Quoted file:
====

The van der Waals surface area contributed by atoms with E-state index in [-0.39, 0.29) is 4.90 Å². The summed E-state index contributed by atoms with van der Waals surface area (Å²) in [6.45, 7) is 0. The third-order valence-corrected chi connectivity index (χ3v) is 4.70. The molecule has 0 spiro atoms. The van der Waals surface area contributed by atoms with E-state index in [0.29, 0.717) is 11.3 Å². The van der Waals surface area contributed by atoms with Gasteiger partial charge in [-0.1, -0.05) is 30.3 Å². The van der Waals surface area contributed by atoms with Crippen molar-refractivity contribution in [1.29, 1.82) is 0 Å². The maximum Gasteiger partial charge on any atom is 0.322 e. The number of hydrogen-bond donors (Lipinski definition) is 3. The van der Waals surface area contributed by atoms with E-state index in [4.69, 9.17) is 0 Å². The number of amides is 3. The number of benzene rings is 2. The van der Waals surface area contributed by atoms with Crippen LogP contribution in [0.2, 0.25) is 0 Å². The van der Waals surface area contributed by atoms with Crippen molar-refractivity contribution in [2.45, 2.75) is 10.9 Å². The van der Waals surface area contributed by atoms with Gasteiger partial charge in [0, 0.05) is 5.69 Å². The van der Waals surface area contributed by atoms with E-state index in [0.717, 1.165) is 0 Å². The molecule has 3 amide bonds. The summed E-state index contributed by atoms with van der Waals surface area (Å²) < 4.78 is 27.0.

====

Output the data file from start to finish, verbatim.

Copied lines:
The van der Waals surface area contributed by atoms with E-state index in [-0.39, 0.29) is 4.90 Å². The summed E-state index contributed by atoms with van der Waals surface area (Å²) in [6.45, 7) is 0. The third-order valence-corrected chi connectivity index (χ3v) is 4.70. The molecule has 0 spiro atoms. The van der Waals surface area contributed by atoms with E-state index in [0.29, 0.717) is 11.3 Å². The van der Waals surface area contributed by atoms with Gasteiger partial charge in [-0.1, -0.05) is 30.3 Å². The van der Waals surface area contributed by atoms with Crippen molar-refractivity contribution in [1.29, 1.82) is 0 Å². The maximum Gasteiger partial charge on any atom is 0.322 e. The number of hydrogen-bond donors (Lipinski definition) is 3. The van der Waals surface area contributed by atoms with E-state index in [4.69, 9.17) is 0 Å². The number of amides is 3. The number of benzene rings is 2. The van der Waals surface area contributed by atoms with Crippen LogP contribution in [0.2, 0.25) is 0 Å². The van der Waals surface area contributed by atoms with Crippen molar-refractivity contribution in [2.45, 2.75) is 10.9 Å². The van der Waals surface area contributed by atoms with Gasteiger partial charge in [0, 0.05) is 5.69 Å². The van der Waals surface area contributed by atoms with E-state index in [0.717, 1.165) is 0 Å². The molecule has 3 amide bonds. The summed E-state index contributed by atoms with van der Waals surface area (Å²) < 4.78 is 27.0.